Elia Kazan (1909-2003) was born Elias Kazantzoglou in Istanbul, which at that time was part of the Ottoman Empire, although he was ethnically Greek. His parents emigrated to the United States when Kazan was four. His mother came from a family of cotton merchants, and his father was sold rugs. Kazan attended public school and put himself through college, eventually attending the Yale University School of Drama. He moved to New York and joined the Group Theater. He made a name for himself as a stage director, directing plays like Miller's Death of a Salesman, Wilder's The Skin of Our Teeth, and Tennessee Williams's A Streetcar Named Desire.
In 1947, Kazan was one of the founders of the Actors Studio, among whose first students were Marlon Brando and James Dean. Kazan cast Brando in the the theater production of A Streetcar Named Desire.
In the mid-1940's Kazan began his career as a film director. In 1951, he cast Marlon Brando as the lead in the film version of A Streetcar Named Desire, and again in the 1954 film On the Waterfront. He introduced the American public to James Dean in 1955's East of Eden. He won two best director Oscars, one for 1947's Gentleman's Agreement and one for On the Waterfront. He was nominated for two others and in 1999 was presented with a lifetime achievement Oscar. This award caused some controversy.
Kazan became a controversial figure in 1952, when he cooperated with the House Un-American Activities Committee. This led to his being ostracized from the film community.
In 1967, Kazan published his first novel, The Arrangement. He went on to publish four more novels and two autobiographies. He died of natural causes in 2003.
Length: 544 pages
The Arrangement is a first person account by its protagonist, Eddie Anderson, a successful advertising executive. The novel begins with Eddie explaining how he came to drive his car directly into a passing truck, seemingly against his will. The narrator jumps around for a bit, explaining his relationship with his loyal but bland wife, Florence, his product-of-the-times adopted daughter, Ellen, and his mistress Gwen. We learn that Eddie has always had women on the side, and that there was an assumed 'arrangement' between himself and Florence. But Eddie falls in love with Gwen and becomes increasingly disillusioned with his life as an executive. He starts destroying his professional and personal relationships and ends up with an ultimatum from Florence.
The prose is often presented as a sort of extended monologue, where the narrator is recounting events that have already occurred and the diction is as someone speaking (full of "I mean"s and "anyway"s, etc). The narrative voice is handled very well, moving closer and farther from the action to maintain a strong pace.
The narrator is in many ways sympathetic, but in many ways off-putting. As he says himself, "I could not get interested, not honestly, in anyone else's troubles. I know it's disgusting, but that's the truth." It's no coincidence that Eddie and his wife read Hesse's Siddhartha together. Eddie is a self-centered man who has compromised his ambitions for financial success and stability, and must go on a journey to rediscover himself. He's a character I can feel sympathy towards, but one who, if I met in person, I would not expect to like. Like contemporaries John Updike and Philip Roth, Kazan portrays a very frank view of sex and promiscuity, including two pages of the narrator discussing his own penis.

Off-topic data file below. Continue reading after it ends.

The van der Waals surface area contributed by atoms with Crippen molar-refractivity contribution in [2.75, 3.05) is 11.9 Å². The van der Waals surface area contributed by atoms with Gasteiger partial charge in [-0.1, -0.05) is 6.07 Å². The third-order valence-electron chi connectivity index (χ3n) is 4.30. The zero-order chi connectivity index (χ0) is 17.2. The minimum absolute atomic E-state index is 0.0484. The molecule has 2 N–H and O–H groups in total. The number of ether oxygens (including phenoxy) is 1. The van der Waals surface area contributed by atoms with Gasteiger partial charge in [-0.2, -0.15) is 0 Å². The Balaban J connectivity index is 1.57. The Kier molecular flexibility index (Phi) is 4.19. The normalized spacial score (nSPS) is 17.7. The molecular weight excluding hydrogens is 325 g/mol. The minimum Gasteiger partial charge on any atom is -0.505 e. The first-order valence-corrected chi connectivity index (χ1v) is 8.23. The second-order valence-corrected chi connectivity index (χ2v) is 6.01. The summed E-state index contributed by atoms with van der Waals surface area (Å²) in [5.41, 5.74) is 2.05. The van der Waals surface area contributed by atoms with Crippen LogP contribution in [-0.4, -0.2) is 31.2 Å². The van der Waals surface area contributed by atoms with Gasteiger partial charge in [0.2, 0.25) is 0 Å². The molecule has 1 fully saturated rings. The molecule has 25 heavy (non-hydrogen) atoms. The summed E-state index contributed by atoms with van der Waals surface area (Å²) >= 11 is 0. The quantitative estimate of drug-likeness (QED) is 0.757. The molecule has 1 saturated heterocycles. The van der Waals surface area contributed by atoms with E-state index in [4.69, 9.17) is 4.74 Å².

Kazan wrote and directed a film version of The Arrangement, which was released in 1969 and starred Kirk Douglas as Eddie Anderson and Faye Dunaway as Gwen.
I really liked this novel. As much as the mid-life crisis/rediscovering yourself story-line has been done again and again and again, Kazan does it extremely well. If you require a likable protagonist, you probably won't enjoy Eddie Anderson, but if you can put up with him I strongly suggest checking out The Arrangement.
Bestselling Novels of 1967:
1. The Arrangement by Elia Kazan
2. The Confessions of Nat Turner by William Styron
3. The Chosen by Chaim Potok
4. Topaz by Leon Uris
5. Christy by Catherine Marshall
6. The Eighth Day by Thornton Wilder
7. Rosemary's Baby by Ira Levin
8. The Plot by Irving Wallace
9. The Gabriel Hounds by Mary Stewart
10. The Exhibitionist by Henry Sutton
Also published in 1967:
Gabriel Garcia Marquez - One Hundred Years of Solitude
S. E. Hinton - The Outsiders
Robert E. Howard - Conan the Barbarian
Anna Kavan - Ice
Flann O'Brien - The Third Policeman
Aleksandr Solzhenitsyn - The Cancer Ward
"Elia Kazan." Contemporary Authors Online. Detroit: Gale, 2004. Literature Resource Center. Web.
Kazan, Elia. The Arrangement. New York: Stein and Day, 1967. Print.